Hydrological aspects of cypress wetlands in coastal-region pine forests and impacts of management practices

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Annual Proceedings Soil and Crop Science Society of Florida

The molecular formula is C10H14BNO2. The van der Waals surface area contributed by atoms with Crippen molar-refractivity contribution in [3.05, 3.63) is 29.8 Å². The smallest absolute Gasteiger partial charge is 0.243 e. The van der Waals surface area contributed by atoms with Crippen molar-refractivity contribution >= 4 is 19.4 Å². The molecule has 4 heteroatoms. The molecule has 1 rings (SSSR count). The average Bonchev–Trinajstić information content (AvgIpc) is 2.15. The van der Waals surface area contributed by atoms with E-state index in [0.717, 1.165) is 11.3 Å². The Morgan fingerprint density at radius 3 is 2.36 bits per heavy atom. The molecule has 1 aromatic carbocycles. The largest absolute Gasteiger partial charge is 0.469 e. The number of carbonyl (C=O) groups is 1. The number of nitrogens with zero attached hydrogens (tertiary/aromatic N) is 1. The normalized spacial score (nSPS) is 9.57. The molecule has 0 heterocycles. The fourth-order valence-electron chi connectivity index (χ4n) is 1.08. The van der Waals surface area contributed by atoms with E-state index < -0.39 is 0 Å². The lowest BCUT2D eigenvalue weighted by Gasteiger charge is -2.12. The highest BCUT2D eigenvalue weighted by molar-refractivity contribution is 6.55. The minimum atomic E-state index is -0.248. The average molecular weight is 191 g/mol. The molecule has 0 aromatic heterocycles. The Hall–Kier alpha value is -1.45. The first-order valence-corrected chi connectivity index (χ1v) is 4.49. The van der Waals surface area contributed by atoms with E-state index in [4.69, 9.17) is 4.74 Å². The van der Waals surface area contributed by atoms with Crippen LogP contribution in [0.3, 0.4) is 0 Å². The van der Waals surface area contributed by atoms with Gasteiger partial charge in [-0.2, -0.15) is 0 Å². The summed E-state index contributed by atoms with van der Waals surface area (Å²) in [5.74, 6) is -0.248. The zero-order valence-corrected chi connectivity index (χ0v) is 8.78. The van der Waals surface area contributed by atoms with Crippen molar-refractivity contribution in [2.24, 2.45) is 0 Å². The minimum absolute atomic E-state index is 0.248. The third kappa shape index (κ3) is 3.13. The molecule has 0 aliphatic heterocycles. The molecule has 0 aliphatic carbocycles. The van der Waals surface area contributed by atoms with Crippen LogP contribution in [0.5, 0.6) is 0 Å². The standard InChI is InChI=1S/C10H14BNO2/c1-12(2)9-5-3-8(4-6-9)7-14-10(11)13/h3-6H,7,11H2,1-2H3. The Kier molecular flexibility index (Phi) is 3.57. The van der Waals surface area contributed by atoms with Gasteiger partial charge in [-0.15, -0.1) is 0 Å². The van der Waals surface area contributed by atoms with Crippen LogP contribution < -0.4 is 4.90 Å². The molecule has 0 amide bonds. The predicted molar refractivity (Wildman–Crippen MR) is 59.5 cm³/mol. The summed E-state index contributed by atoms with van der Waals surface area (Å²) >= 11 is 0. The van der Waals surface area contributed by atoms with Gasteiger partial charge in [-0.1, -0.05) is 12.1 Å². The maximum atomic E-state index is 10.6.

Hydrology for cypress pond/flatwood pine (CPFP) systems located in coastal regions of the southeastern USA is a primary driving force influencing ecology, land development, and persistence of CPFP systems. Water budget analysis provides a means to quantify water entering, undergoing storage in, and leaving such systems. Precipitation, evapotranspiration, ground water, surface water and water storage in the vadose zone represent the main components of CPFP water budgets. Precipitation is considered the main water inflow component, and ET is the major pathway of water consumption, with ground and surface waters being dynamically connected. Alternative silviculture management practices such as establishing unharvested buffer zones, and partial harvesting, should be tested in flatwood pine forests. However, field experiments involving these alternative scenarios are costly and time-consuming. Mathematical models can be used to lessen the number of required field experiments and to investigate important parameters and variables that most influence this system. A need exists for multi-dimensional mathematical models to describe water flow and solute transport for transient flow in a variably saturated media, such as the model WETLANDS. These models can be used to simulate the dynamic connection between free water in ponds and subsurface water in surrounding flatwood forests. The models should include temporal and spatial plant uptake of both water and solutes. This paper gives an overview of the hydrology of CPFP systems, along with current and alternative management practices utilized for these environments. This type of information is helpful for field hydrologists, mathematical modelers working on such systems, and regulatory agencies dealing with these environments.

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